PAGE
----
Ecological gifts: guide for Atlantic Canada
A Step-by-Step Guide2015
Wreckhouse (Codroy Valley), Newfoundland and Labrador
Photo: Peter Thomas © Environment Canada
Table of Contents
- The Ecological Gifts Program
- Step 1) Why Choose Ecological Gifts?
- Step 2) Have Property Certified as Ecologically Sensitive
- Step 3) Have Property Appraised
- Step 4) Apply for Appraisal Review
- Step 5) Have Appraisal Reviewed
- Step 6) Have Title Transferred
- Step 7) Obtain Statement of Fair Market Value and Finalize Donation
- Step 8) Manage Ecological Gift
- Appendix A - Points to Consider
- Appendix B - Certifying a Property as Ecologically Sensitive
To contact the Ecological Gifts Program in Atlantic Canada:
The Ecological Gifts Program in Atlantic Canada: A Step-by-Step Guide 2015
The Ecological Gifts Program provides a way for Canadians owning ecologically valuable land to protect nature while at the same time receiving tax benefits. Established in 1995 and administered by Environment Canada, the program has protected 170 000 hectares of habitat and over 1100 properties across Canada. Gifts can either be outright donations or conservation easements that enable the landowner to retain ownership with certain restrictions.
The intent of this document is to guide those interested in participating in the Ecological Gifts Program through the required steps in making a donation. The intended audience is both potential donors and recipients. For more information, visit the program's website or contact the Regional Ecological Gifts Program Coordinator.
Step 1) Why Choose Ecological Gifts?
The Ecological Gifts Program provides tax benefits to Canadians who donate ecologically sensitive lands to eligible recipients. Eligible recipients include non-governmental organizations, municipalities, provinces and the federal government.
- Program features for gift donors:
- Capital gains exemption: If a capital gain was realized on a property, the taxable portion of the gain is eliminated.
- Penalty provisions do exist to protect the ecological value of the property: once a gift has been made, if the recipient was to allow an unauthorized disposition or a change in the property's use (e.g., construction), a tax equal to 50% of the fair market value of the property could be applied on the recipient.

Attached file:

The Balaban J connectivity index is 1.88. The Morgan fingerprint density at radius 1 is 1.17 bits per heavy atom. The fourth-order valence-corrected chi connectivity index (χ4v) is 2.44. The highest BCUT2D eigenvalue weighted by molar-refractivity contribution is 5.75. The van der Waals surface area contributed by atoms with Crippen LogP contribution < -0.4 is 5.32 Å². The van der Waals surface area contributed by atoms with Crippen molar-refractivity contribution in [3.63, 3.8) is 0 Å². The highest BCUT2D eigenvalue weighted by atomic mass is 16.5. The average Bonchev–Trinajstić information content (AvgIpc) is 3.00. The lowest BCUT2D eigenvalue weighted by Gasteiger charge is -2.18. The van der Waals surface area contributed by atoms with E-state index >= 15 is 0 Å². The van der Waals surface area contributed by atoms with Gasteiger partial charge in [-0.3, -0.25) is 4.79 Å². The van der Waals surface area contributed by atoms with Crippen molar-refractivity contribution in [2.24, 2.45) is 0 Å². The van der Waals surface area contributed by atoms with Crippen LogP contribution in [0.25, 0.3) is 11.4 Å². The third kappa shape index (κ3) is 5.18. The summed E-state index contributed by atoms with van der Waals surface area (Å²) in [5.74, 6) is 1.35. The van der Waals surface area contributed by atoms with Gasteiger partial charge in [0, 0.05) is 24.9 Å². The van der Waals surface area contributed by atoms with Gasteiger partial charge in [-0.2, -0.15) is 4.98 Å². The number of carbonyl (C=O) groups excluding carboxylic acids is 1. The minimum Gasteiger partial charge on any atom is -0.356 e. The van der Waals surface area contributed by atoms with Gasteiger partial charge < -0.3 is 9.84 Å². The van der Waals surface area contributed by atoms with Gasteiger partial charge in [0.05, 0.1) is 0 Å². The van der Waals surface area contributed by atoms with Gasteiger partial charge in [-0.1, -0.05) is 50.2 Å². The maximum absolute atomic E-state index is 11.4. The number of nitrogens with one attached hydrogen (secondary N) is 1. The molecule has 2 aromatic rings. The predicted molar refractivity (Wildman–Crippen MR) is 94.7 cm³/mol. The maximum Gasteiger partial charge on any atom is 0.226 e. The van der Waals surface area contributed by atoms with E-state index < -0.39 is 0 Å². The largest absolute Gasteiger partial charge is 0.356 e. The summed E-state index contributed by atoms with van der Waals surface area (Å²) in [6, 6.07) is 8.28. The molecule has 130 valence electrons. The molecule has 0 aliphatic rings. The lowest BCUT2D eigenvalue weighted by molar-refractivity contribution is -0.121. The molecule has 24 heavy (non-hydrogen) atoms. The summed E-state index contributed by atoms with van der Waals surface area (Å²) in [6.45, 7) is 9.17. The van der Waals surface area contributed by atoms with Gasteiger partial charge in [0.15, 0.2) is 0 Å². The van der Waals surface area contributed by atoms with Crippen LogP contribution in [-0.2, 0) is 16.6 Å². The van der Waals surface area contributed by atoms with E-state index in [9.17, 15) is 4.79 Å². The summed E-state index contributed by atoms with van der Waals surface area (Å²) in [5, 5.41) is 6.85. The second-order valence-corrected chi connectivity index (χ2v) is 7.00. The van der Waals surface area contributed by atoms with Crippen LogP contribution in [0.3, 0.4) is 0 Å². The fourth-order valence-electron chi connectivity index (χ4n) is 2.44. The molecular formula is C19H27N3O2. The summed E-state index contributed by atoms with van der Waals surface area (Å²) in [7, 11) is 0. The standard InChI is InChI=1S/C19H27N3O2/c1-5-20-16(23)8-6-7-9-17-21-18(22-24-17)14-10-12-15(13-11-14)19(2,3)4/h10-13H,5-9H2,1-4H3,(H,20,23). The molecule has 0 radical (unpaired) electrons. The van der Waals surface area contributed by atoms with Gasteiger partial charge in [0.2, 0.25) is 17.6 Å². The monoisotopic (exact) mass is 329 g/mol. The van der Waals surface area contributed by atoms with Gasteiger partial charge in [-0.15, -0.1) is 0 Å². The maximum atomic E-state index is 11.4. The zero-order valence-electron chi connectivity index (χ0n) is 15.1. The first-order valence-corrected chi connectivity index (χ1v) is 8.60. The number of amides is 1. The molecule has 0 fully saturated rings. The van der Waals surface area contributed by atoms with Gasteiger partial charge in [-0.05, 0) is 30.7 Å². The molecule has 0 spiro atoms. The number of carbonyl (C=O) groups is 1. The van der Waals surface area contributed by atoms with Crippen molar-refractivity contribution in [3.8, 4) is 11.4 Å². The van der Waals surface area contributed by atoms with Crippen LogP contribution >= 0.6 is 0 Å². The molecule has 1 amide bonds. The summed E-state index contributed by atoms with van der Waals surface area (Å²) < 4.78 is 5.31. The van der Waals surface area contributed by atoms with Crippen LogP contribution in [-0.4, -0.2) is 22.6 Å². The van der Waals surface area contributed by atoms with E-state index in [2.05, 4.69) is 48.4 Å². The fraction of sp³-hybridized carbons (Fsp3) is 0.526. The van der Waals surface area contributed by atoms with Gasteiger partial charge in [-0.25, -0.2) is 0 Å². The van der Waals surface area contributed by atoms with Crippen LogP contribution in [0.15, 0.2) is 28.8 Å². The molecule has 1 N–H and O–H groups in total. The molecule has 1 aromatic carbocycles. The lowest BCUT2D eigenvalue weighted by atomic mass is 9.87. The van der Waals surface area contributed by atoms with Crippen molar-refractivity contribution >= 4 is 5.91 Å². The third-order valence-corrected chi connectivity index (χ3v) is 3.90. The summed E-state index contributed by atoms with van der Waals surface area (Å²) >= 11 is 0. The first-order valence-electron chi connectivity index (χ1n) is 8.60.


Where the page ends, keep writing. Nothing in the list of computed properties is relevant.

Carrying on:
- Conservation easements are eligible in New Brunswick, Nova Scotia and Prince Edward Island. Provincial legislation for conservation easements does not exist in Newfoundland and Labrador.
- Split-receipting is allowed, which is when an advantage (i.e., typically money) has been received for a donation, provided it does not exceed 80% of the fair market value.
- For individual donors, a tax credit of 29% is applied to the value of the donation above $200 (15% is applied to the first $200).
- For more detailed information on the ecological gifts program, please consult The Canadian Ecological Gifts Program Handbook, which is available on the Ecological Gift Program's website.
- For financial planning assistance, please request a copy of the Donation and Income Tax Scenarios fact sheet and obtain professional advice. The document is also available on the website.
- Additional information on program features can be found in Appendix A.
Step 2) Have Property Certified as Ecologically Sensitive
Environment Canada is responsible for certifying proposed gifts and issues Certificates of Ecologically Sensitive Land for qualifying donations. This certificate will need to be retained by the donor for the income tax return.
- Either the donor or recipient should send the information listed in Appendix B to the regional coordinator. It is not necessary to use the template if the information is provided in another manner.
Step 3) Have Property Appraised
All proposed ecological gifts must be appraised by an independent appraiser and then submitted to Environment Canada, where the property's fair market value will be evaluated before issuing the final Statement of Fair Market Value. The appraisal must be submitted along with the application (step 4) to the regional coordinator. The appraisal will be forwarded to an independent appraisal review panel, which will review the document and recommend to Environment Canada that the value be supported, adjusted, or that more information is required.